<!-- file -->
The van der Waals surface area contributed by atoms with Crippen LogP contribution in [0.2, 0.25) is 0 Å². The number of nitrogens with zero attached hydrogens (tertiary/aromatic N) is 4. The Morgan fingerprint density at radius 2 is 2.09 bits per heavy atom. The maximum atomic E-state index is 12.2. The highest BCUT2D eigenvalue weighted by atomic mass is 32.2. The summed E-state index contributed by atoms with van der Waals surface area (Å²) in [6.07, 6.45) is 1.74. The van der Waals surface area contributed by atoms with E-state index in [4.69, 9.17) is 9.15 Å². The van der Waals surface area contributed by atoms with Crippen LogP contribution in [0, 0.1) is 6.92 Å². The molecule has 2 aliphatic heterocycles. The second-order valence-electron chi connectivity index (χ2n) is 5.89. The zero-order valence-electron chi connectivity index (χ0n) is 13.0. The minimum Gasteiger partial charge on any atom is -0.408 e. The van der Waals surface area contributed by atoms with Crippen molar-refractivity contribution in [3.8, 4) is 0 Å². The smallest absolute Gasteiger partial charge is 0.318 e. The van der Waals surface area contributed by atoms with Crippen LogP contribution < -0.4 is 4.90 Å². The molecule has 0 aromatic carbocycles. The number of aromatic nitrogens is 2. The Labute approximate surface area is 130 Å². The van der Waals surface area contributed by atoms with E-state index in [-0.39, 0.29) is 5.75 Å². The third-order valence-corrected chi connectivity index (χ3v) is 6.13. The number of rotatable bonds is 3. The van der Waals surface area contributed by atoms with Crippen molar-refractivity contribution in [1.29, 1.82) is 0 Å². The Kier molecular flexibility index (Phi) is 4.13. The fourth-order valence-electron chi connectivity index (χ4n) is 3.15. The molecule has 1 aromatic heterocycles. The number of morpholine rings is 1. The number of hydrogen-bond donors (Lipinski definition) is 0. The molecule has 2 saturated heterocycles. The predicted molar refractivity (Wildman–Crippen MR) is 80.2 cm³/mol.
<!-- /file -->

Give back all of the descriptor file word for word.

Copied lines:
The van der Waals surface area contributed by atoms with Crippen LogP contribution in [0.2, 0.25) is 0 Å². The number of nitrogens with zero attached hydrogens (tertiary/aromatic N) is 4. The Morgan fingerprint density at radius 2 is 2.09 bits per heavy atom. The maximum atomic E-state index is 12.2. The highest BCUT2D eigenvalue weighted by atomic mass is 32.2. The summed E-state index contributed by atoms with van der Waals surface area (Å²) in [6.07, 6.45) is 1.74. The van der Waals surface area contributed by atoms with E-state index in [4.69, 9.17) is 9.15 Å². The van der Waals surface area contributed by atoms with Crippen LogP contribution in [0, 0.1) is 6.92 Å². The molecule has 2 aliphatic heterocycles. The second-order valence-electron chi connectivity index (χ2n) is 5.89. The zero-order valence-electron chi connectivity index (χ0n) is 13.0. The minimum Gasteiger partial charge on any atom is -0.408 e. The van der Waals surface area contributed by atoms with Crippen molar-refractivity contribution in [3.8, 4) is 0 Å². The smallest absolute Gasteiger partial charge is 0.318 e. The van der Waals surface area contributed by atoms with Crippen LogP contribution < -0.4 is 4.90 Å². The molecule has 0 aromatic carbocycles. The number of aromatic nitrogens is 2. The Labute approximate surface area is 130 Å². The van der Waals surface area contributed by atoms with E-state index in [-0.39, 0.29) is 5.75 Å². The third-order valence-corrected chi connectivity index (χ3v) is 6.13. The number of rotatable bonds is 3. The van der Waals surface area contributed by atoms with Crippen molar-refractivity contribution in [1.29, 1.82) is 0 Å². The Kier molecular flexibility index (Phi) is 4.13. The fourth-order valence-electron chi connectivity index (χ4n) is 3.15. The molecule has 1 aromatic heterocycles. The number of morpholine rings is 1. The number of hydrogen-bond donors (Lipinski definition) is 0. The molecule has 2 saturated heterocycles. The predicted molar refractivity (Wildman–Crippen MR) is 80.2 cm³/mol.